Jin et al. identify a mechanism for rice growth suppression during herbivore attack.
Gaochen Jin1, Jinfeng Qi2, Hongyue Zu1, Shuting Liu1, Jonathan Gershenzon3, Yonggen Lou1, Ian T. Baldwin4, Ran Li1,*
1State Key Laboratory of Rice Biology, Ministry of Agriculture Key Lab of Molecular Biology of Crop Pathogens and Insects, Key Laboratory of Biology of Crop Pathogens and Insects of Zhejiang Province, Institute of Insect Sciences, Zhejiang University, Hangzhou 310058, China
2Department of Economic Plants and Biotechnology, Yunnan Key Laboratory for Wild Plant Resources, Kunming Institute of Botany, Chinese Academy of Sciences, Kunming 650201, China
3Department of Biochemistry, Max Planck Institute for Chemical Ecology, Jena 07745, Germany
4Department of Molecular Ecology, Max Planck Institute for Chemical Ecology, Jena 07745, Germany
Background: In nature, plants frequently encounter a diverse array of insect herbivores during their lifetime. When attacked, plants activate chemical defenses, which consume resources required for plant fitness. Consequently, growth reduction is commonly associated with herbivore attack and defense activation, known as the growth-defense trade-off. The underlying mechanisms of this trade-off are commonly attributed to crosstalk among phytohormones. Jasmonate (JA) and gibberellin (GA) are defense- and growth-related phytohormones, respectively. JA signaling plays central roles in plant–herbivore interactions.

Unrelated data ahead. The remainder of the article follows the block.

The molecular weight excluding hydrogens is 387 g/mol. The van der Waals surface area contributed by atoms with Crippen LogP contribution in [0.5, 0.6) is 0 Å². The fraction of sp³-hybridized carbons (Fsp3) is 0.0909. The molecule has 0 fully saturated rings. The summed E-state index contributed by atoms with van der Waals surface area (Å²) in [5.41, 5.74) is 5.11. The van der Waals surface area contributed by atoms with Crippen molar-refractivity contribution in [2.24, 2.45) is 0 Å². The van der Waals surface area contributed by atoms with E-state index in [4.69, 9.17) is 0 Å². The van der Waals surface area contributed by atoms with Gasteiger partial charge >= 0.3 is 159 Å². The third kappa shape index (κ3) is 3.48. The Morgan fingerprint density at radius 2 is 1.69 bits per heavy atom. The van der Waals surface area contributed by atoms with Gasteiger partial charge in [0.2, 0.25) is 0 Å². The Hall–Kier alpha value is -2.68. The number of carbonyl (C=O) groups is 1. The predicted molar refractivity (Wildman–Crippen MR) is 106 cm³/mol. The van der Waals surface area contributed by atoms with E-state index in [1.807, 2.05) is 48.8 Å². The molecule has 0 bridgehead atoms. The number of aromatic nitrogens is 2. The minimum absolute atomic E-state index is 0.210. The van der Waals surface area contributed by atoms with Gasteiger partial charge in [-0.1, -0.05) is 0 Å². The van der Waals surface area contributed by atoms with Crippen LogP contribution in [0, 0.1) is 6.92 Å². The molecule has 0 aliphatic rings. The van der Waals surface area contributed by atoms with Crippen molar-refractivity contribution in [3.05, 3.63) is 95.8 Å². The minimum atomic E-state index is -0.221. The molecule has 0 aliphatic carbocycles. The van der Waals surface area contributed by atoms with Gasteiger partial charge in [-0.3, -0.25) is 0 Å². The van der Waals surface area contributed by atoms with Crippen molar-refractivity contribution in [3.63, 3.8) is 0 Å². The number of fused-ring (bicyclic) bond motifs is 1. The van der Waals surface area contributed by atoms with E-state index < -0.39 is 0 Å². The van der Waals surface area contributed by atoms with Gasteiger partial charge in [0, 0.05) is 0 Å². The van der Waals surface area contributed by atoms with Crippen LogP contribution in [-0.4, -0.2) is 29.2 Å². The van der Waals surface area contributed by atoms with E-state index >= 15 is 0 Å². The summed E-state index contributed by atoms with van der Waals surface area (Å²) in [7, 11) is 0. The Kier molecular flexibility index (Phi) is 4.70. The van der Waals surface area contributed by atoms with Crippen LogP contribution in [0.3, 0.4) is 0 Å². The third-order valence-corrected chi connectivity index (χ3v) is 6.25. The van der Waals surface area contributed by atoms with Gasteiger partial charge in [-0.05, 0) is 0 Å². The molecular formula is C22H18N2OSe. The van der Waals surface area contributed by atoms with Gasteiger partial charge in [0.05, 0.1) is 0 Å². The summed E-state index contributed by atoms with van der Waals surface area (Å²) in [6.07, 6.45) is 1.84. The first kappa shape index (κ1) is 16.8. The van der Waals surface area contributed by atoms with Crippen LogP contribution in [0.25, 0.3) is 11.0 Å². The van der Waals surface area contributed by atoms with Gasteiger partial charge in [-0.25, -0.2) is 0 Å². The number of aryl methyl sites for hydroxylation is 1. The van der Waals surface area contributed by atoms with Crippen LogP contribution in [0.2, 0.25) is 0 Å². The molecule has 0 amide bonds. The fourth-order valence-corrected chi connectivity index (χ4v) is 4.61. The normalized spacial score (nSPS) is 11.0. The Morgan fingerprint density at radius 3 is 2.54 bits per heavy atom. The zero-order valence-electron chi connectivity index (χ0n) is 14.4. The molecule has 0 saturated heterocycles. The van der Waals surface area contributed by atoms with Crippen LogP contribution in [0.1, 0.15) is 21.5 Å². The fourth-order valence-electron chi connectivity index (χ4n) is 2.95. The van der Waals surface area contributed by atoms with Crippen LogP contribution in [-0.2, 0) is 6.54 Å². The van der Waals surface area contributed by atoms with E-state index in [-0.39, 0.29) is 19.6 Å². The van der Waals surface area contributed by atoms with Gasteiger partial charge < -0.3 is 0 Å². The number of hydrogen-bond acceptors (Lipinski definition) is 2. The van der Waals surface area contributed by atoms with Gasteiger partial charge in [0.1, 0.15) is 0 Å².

Questions: Does GA signaling participate in herbivore-elicited plant growth suppression? What is the molecular mechanism of JA–GA crosstalk in this process?
Findings: Brown planthopper (BPH) attack restricts plant growth and activates bioactive GA catabolism in rice (Oryza sativa). Two GA catabolism genes, GA2ox3 and GA2ox7, contribute to BPH-elicited growth restriction and are upregulated by JA signaling. The core JA-responsive transcription factor MYC2 binds to the promoters of GA2ox3 and GA2ox7 to regulate their expression. Thus, the MYC2–GA2ox module regulates the growth-defense trade-off when rice is attacked by BPH.
Next steps: We will explore if other phytohormones are involved in herbivore-elicited plant growth restriction and study how they interact with JA.
Gaochen Jin, Jinfeng Qi, Hongyue Zu, Shuting Liu, Jonathan Gershenzon, Yonggen Lou, Ian T. Baldwin, Ran Li. (2023). Jasmonate-mediated gibberellin catabolism constrains growth during herbivore attack in rice. https://doi.org/10.1093/plcell/koad191